Crucial announced worldwide availability of its next-generation solid-state drive late last month. Known simply as the "m4," the company's latest entry is hailed as the successor to its award-winning RealSSD C300, promising to deliver more speed and higher capacities. Despite those claims, we can't help but feel the m4 has some big shoes to fill.
The C300 was somewhat of a milestone for the consumer SSD market, being the only flash drive available with SATA 6Gb/s support for quite some time. Whereas most SSD makers opted for the SandForce SF-1200 controller with a peak read rate of 285MB/s, the C300 could hit speeds of 355MB/s courtesy of its Marvell "Van Gogh" 88SS9174 chip.
On top of excelling at sequential throughput, the C300 provided strong random performance when working with files of all sizes, making it a well-rounded contender. However, it's been more than a year since the RealSSD C300 landed, and a lot has changed in that time. Above all, the latest SandForce SATA 6Gb/s controllers have been a real game changer.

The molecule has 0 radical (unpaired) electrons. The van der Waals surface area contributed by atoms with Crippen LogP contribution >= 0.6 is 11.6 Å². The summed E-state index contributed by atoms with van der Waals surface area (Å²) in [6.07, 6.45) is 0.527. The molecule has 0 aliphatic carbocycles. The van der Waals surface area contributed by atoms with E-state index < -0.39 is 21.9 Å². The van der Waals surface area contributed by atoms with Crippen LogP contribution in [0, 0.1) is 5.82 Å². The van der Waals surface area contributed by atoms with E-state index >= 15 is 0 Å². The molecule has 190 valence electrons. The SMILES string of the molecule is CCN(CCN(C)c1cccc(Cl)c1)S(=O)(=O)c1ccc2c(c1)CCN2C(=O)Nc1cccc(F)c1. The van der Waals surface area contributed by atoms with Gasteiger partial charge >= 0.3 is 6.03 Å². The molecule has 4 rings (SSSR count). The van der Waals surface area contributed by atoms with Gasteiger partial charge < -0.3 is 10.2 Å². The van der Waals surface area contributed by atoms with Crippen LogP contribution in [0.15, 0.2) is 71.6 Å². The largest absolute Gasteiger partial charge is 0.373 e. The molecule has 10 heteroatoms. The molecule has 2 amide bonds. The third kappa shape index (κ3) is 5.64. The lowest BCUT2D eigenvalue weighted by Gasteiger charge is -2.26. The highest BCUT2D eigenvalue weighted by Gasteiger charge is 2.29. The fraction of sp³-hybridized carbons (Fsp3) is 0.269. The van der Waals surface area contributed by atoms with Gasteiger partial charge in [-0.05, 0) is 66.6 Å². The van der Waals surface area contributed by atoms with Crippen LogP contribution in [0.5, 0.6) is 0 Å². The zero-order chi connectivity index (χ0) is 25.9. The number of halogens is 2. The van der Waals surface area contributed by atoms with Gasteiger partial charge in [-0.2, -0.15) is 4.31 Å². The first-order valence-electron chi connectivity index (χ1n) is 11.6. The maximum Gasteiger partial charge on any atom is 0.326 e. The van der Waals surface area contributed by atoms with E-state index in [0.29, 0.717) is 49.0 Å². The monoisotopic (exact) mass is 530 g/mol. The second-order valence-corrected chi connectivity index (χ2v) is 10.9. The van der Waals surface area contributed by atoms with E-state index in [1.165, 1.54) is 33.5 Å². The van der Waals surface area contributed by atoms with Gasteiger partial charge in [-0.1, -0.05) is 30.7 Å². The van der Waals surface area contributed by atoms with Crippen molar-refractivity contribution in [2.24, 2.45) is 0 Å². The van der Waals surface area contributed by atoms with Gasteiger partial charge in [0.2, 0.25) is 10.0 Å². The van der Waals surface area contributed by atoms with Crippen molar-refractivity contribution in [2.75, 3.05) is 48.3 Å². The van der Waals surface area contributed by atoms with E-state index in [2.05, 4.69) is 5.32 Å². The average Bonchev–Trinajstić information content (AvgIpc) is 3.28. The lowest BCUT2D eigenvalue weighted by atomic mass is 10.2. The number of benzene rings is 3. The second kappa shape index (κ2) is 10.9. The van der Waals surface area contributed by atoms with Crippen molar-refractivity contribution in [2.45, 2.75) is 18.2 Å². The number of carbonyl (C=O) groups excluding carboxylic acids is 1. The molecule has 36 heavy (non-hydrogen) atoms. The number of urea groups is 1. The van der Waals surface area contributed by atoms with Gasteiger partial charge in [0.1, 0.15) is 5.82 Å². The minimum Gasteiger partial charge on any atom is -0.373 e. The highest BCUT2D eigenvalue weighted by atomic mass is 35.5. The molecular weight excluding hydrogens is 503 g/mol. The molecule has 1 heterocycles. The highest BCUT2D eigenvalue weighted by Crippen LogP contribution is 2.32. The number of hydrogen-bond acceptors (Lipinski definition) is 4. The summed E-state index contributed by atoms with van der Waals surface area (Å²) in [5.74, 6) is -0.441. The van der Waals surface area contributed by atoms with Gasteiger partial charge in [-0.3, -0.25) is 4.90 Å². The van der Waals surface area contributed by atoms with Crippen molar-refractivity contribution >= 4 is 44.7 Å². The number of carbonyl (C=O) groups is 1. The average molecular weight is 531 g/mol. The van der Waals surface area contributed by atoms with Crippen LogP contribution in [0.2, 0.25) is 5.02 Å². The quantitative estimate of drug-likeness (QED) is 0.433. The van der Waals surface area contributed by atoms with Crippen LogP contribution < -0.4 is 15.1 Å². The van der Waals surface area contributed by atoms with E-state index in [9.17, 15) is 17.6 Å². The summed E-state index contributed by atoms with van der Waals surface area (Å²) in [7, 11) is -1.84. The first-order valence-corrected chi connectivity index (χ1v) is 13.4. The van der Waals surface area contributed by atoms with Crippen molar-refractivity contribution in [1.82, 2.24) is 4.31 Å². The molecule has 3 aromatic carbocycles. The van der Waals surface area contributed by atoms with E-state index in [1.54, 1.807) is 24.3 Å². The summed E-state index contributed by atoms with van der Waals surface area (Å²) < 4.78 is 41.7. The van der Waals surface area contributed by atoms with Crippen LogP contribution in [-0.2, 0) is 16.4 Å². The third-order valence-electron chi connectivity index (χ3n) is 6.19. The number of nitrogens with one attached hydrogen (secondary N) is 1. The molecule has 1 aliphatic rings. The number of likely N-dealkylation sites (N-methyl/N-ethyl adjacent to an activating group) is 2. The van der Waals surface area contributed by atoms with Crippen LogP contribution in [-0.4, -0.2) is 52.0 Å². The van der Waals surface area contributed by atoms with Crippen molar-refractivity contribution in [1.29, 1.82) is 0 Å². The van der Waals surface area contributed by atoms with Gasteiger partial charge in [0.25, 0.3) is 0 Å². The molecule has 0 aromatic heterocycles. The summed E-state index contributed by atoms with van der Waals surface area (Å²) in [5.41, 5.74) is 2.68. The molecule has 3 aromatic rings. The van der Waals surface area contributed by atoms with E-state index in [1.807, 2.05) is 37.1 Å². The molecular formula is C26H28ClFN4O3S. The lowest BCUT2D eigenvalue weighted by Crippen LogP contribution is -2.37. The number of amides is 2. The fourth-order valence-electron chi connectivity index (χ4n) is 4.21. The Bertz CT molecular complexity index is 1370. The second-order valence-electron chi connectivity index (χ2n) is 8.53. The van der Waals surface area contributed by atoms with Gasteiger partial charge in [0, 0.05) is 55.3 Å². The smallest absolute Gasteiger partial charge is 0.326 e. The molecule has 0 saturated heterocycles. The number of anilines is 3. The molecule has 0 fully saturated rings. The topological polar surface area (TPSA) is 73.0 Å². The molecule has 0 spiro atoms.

OCZ has undoubtedly delivered the finest SandForce-based product in the current generation. Powered by the SF-2281, the Vertex 3 (240GB) offers read and write speeds of up to 550MB/s and 520MB/s. Needless to say, the drive blew us away when we reviewed it last month, earning our "Outstanding!" award after topping our real world speed tests.
While the Vertex 3 is representing things on the SandForce front, Intel has recently launched its performance-oriented SSD 510 Series, touting reads and writes of 500MB/s and 315MB/s. The 510 Series surprised us a bit as it's outfitted with Intel's dated 34nm MLC NAND flash chips and a Marvell 88SS9174 controller instead an Intel-made chip.
Interestingly, Crucial has also decided to equip its m4 drives with the Marvell 88SS9174 controller, though the company has opted for more cost-effective 25nm flash memory. As a result, the 256GB model is currently fetching $1.95 per gigabyte, while the 250GB version of the Intel SSD 510 Series is considerably more expensive at $2.40 per gigabyte.
Considering its intended price point, we shouldn't expect the m4 to dethrone the OCZ Vertex 3 and perhaps not even Intel's SSD 510. Nonetheless, we could be in for a pleasant surprise if Crucial's newest contender delivers performance in excess of what the RealSSD C300 did in its heyday, so let's press on and find out what the m4's made of.